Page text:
Elizabeth Warren'S Bill Aims To End Crypto Industry In The Us

Senator Elizabeth Warren of Massachusetts is not through with the crypto business, as she is now aiming to increase Americans’ reliance on large banks through her proposed bill.

The First Attempt

Elizabeth Warren'S Bill Aims To End Crypto Industry In The Us

Previously, Warren promised to resubmit the Digital Assets Anti-Money Laundering Act, a measure that failed when she initially sponsored it alongside Kansas Senator Roger Marshall in the fourth quarter of 2022.

Although the claimed proposal clearly stated that its major goal is to protect Americans from scams, it was also noted that it wanted to force cryptocurrency businesses overseas and weaken consumer choice. This is because it forbids the use of digital asset mixers and requires self-hosted wallets, as well as miners and validators, to have anti-money laundering procedures.

Warren’s Bills Focuses On. . .

Elizabeth Warren'S Bill Aims To End Crypto Industry In The Us

The bill is believed to be particularly tough on DeFi, requiring the platforms to record users’ personal information and send it to the authorities without a warrant or reasonable cause. This legislation would also classify all miners as money service enterprises.

Furthermore, it would disregard the reality that miners can supply non-transactional services. The law would also require software developers to register as money service providers, implement anti-money laundering procedures, and report customers to the Financial Crimes Enforcement Network.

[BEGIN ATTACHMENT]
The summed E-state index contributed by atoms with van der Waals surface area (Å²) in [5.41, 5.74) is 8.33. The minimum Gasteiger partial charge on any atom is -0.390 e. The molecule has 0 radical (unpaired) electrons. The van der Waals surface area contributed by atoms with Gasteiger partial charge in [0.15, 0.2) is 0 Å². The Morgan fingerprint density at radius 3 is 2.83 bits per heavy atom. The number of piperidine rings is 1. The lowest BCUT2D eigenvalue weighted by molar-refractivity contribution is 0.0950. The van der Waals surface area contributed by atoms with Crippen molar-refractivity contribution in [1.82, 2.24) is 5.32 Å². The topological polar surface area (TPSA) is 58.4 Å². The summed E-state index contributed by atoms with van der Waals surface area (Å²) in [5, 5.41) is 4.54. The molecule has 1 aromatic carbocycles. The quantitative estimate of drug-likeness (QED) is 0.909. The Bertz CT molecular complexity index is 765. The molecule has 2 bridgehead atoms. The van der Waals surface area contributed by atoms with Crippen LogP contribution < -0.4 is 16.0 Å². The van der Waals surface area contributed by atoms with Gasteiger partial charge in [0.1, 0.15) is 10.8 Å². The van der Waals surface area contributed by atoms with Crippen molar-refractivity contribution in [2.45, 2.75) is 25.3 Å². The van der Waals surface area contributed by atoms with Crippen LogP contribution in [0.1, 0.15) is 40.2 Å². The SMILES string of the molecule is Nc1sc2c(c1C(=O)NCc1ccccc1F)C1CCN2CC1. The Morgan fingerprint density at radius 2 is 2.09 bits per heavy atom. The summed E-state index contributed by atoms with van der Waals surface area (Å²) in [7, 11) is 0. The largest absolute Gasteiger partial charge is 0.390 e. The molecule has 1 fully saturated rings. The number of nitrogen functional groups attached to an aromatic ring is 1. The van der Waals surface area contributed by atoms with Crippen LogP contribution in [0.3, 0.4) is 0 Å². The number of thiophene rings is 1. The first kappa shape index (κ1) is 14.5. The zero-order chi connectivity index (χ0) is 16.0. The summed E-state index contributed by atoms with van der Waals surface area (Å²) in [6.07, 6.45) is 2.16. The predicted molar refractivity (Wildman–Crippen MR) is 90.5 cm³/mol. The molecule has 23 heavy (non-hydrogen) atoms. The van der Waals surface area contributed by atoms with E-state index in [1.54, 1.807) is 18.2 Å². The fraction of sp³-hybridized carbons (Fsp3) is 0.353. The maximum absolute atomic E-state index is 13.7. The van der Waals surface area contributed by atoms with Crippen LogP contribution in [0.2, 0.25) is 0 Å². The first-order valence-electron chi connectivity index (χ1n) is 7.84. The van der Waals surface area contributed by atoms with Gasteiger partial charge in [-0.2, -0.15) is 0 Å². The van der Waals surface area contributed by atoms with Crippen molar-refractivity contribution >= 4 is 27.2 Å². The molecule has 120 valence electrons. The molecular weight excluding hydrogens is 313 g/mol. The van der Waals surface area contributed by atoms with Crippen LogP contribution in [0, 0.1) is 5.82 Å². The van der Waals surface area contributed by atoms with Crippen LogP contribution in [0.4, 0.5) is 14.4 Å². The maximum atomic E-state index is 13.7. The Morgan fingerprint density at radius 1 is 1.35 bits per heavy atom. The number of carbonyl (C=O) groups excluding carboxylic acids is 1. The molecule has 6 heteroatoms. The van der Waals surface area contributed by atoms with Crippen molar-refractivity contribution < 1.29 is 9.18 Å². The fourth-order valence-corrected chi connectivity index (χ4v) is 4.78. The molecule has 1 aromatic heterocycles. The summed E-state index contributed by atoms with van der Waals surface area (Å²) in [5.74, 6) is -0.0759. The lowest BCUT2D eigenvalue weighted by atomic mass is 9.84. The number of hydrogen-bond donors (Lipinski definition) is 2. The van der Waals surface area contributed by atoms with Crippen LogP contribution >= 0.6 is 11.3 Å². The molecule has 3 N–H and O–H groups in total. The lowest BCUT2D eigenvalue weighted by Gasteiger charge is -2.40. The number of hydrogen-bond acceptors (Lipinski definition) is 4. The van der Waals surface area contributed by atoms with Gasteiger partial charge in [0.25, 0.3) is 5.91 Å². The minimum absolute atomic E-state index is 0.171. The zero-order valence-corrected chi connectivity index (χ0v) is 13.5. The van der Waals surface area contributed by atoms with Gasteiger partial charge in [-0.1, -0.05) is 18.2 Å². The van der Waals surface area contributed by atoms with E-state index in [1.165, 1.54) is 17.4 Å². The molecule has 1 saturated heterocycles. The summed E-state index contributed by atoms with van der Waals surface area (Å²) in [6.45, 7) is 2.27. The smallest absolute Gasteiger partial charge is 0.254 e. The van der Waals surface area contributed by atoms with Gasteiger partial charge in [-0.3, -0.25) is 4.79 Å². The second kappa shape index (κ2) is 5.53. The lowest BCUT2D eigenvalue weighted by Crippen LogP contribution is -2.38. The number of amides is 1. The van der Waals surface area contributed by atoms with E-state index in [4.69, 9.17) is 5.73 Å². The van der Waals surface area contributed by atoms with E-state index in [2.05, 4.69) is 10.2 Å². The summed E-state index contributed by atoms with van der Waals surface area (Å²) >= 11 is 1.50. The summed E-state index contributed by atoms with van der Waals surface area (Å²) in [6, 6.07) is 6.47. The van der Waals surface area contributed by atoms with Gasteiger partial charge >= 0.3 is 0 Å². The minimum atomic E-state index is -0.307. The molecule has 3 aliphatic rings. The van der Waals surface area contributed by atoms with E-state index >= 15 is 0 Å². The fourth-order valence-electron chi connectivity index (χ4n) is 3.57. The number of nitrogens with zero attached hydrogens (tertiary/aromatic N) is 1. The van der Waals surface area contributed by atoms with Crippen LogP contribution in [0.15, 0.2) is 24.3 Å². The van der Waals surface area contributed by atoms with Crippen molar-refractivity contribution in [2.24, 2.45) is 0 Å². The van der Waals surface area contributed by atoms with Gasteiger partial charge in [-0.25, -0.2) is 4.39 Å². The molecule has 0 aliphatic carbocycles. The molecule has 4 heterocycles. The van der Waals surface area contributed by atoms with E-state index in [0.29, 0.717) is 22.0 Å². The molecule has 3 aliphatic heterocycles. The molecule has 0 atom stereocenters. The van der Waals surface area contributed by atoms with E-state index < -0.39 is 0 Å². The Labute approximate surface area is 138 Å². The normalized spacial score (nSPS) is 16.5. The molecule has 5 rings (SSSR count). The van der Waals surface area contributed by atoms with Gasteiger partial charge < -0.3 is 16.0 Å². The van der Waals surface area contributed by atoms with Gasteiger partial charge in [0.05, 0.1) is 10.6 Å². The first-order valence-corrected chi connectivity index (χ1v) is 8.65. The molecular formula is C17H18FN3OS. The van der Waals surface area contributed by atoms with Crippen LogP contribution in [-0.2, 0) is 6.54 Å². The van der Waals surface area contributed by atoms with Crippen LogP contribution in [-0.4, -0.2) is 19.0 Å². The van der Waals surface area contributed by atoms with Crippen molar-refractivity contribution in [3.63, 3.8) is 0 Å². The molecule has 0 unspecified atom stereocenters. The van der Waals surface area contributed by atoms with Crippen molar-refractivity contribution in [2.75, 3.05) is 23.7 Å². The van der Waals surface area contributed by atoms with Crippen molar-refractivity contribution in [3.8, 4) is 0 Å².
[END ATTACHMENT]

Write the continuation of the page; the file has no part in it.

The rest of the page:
Unfortunate Consequence

Elizabeth Warren'S Bill Aims To End Crypto Industry In The Us

The proposed plan is rated “wrong,” but it may appear correct because of the timely nature of recent high-profile frauds and thefts, which illustrate the necessity for some crypto laws and enforcement. According to reports, Warren’s bill is a smear campaign against the business that would increase Americans’ reliance on traditional banks.

Warren was incorrect when she stated that cryptocurrency is “the preferred means of payment for international drug traffickers and terrorists.” This is demonstrated by the fact that only roughly $10 billion or less in cryptocurrency is involved in money laundering each year, which is significantly less than the $800 billion to $2 trillion laundered in traditional currencies.

The primary unintended consequence of Warren’s bill is that it has caused many bitcoin businesses to close or leave the United States. If this occurs, Americans will have fewer legal avenues to participate in the sector. The measure might also decrease competition in banking and other financial services, benefiting conventional providers who are not subject to the same scrutiny.

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